A hearing impairment never deterred Chef Darren Weiss from pursuing his dreams …

It lit a fire.

  • Category
    Eat & Drink
  • Written by
    Diane E. Barber
  • Photographed by
    Shane O’Donnell

Chef Darren Weiss was born with profound hearing loss. He lived in Pennsylvania and England before settling in Santa Monica in 1976. A passion for food that began during his childhood eventually led him back to the East Coast to attend the Rochester Institute of Technology and the Culinary Institute of America in New York.

After graduating from the latter in 1996, he worked in Hawaii as an executive sous chef before moving to the South Bay in 2000. He owned and operated Catalina Cafe for five years in Redondo Beach prior to opening Darren’s Restaurant in Manhattan Beach. When he talked about his journey for this story, he revealed a humble spirit that is centered in gratitude and loaded with grit.


When did you realize that being a chef was your calling in life?

I knew for as long as I can remember. I have always been good at making food taste good and always have liked how it makes people feel happy.

What has been most challenging with being hearing-impaired during your career, and how have you compensated for that?

Challenges have been there all day, every day. Communication is most important in life, and mine is restricted. Imagine not being able to hear what people are saying for a day—let alone a lifetime (though I enjoyed not hearing when any chefs yelled at me!) I can lip-read very well. When cooking I use more vision, tasting and alertness with minimal communication.

Who most inspired you to overcome those challenges?

My parents inspired me to always focus on what I could do, not what I could not do. When I was growing up they always insisted that I was mainstreamed in regular classes.

Who were your favorite culinary role models and why?

Alex Purroy, my former boss who owned Doce Lunas in Kenwood, because he was very helpful and showed he had so much passion in his cooking. I also worked for David Paul Johnson, founder of Lahaina Grill in Lahaina, Maui—a tough chef who taught me how to overcome problems without any help by learning from my mistakes and from fellow workers.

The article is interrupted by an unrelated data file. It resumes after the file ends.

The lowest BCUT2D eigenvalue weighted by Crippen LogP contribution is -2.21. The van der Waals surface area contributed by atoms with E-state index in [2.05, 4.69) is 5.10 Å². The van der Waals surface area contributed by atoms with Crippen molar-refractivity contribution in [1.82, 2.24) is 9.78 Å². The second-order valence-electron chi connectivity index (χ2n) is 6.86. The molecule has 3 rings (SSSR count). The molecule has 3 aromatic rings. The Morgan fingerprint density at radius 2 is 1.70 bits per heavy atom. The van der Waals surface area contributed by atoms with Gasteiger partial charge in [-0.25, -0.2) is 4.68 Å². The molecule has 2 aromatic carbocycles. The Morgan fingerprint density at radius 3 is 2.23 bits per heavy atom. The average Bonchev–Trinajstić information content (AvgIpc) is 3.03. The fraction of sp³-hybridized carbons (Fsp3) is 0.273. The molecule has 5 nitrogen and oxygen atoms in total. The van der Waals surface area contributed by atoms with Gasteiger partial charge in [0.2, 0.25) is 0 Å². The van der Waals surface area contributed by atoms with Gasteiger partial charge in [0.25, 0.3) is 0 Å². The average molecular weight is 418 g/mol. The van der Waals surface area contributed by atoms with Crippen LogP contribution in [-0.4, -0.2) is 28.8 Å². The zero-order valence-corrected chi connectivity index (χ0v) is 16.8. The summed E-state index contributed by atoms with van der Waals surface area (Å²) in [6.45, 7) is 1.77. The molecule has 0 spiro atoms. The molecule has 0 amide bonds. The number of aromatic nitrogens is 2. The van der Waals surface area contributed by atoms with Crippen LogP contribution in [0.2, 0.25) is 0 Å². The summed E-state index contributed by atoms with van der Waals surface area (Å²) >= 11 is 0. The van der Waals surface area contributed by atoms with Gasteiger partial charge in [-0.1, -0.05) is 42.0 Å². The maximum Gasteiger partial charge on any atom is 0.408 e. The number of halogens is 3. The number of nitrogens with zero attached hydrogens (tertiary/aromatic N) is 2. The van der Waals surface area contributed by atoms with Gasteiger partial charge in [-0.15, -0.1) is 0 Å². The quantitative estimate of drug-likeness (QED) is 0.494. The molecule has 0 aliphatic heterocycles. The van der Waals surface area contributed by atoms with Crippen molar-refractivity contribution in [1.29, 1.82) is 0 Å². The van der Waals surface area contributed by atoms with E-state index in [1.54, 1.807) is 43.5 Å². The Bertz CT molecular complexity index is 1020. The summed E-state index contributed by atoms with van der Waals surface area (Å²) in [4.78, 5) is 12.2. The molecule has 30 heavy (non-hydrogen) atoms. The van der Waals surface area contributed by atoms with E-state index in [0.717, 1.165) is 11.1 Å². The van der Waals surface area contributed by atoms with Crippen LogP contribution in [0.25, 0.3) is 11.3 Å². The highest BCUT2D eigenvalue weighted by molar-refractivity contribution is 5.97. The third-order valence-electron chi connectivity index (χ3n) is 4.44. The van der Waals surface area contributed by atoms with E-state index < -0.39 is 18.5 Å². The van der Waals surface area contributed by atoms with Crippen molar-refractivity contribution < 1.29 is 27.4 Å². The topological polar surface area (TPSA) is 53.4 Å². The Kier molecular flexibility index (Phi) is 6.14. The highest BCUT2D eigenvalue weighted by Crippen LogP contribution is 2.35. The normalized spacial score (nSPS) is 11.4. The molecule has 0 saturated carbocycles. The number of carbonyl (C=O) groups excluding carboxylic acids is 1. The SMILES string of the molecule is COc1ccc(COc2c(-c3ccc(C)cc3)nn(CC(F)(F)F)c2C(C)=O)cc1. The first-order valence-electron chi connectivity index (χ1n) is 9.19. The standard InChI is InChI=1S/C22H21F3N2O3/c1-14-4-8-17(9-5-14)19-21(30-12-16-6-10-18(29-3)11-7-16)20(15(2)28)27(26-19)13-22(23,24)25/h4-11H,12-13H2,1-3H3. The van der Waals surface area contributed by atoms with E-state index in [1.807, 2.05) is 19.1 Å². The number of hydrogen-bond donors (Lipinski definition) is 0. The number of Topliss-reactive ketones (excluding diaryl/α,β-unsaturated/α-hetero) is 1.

How do you communicate with your team in a busy working kitchen? Are any of your staff members also hearing-impaired?

None of my staff is hearing-impaired. Most of my fellow workers have been with me for a while. At first we had difficulties with communication, but as we got to know each other more we were able to understand each other better and better. They just needed to get used to my deaf accent!

How do you best describe Darren’s Restaurant?

The restaurant is an elegant and friendly neighborhood gathering place. We serve California cuisine with a flair of both the Mediterranean and Pacific Rim. I love the taste and flavor of Asian ingredients because they are newer and more exciting than the classical ingredients. We also serve a lot of fruits and vegetables—mainly from local farms.

What creatively inspires you?

I fly to Thailand every year to visit my wife’s family. One of her relatives lives in Northern Thailand. He owns his own restaurant and has taught me several interesting recipes. I also learn from going to many other local restaurants and farmers markets. Their street foods are incredible.

What would you like to share about your life and your family in the South Bay?

I am blessed with a wonderful family. My wife, Sawalin, is also deaf. Our son, Noah, is 7 years old and is hearing. He is the love and motivation of my life. He is a terrific ice hockey player and excels in school. Most importantly he is a nice and kind kid. He is also bilingual, as he communicates with his mother only through sign language.

What is your message to someone who is also hearing-impaired and aspires to be a chef?

Focus, focus, focus! Pride, pride, pride! Every year I host a full day for deaf students from Europe to show them that deafness does not have to be an obstacle to not only being a world-class chef but also an entrepreneur. I also put on classes for local young deaf kids on the basics of cooking.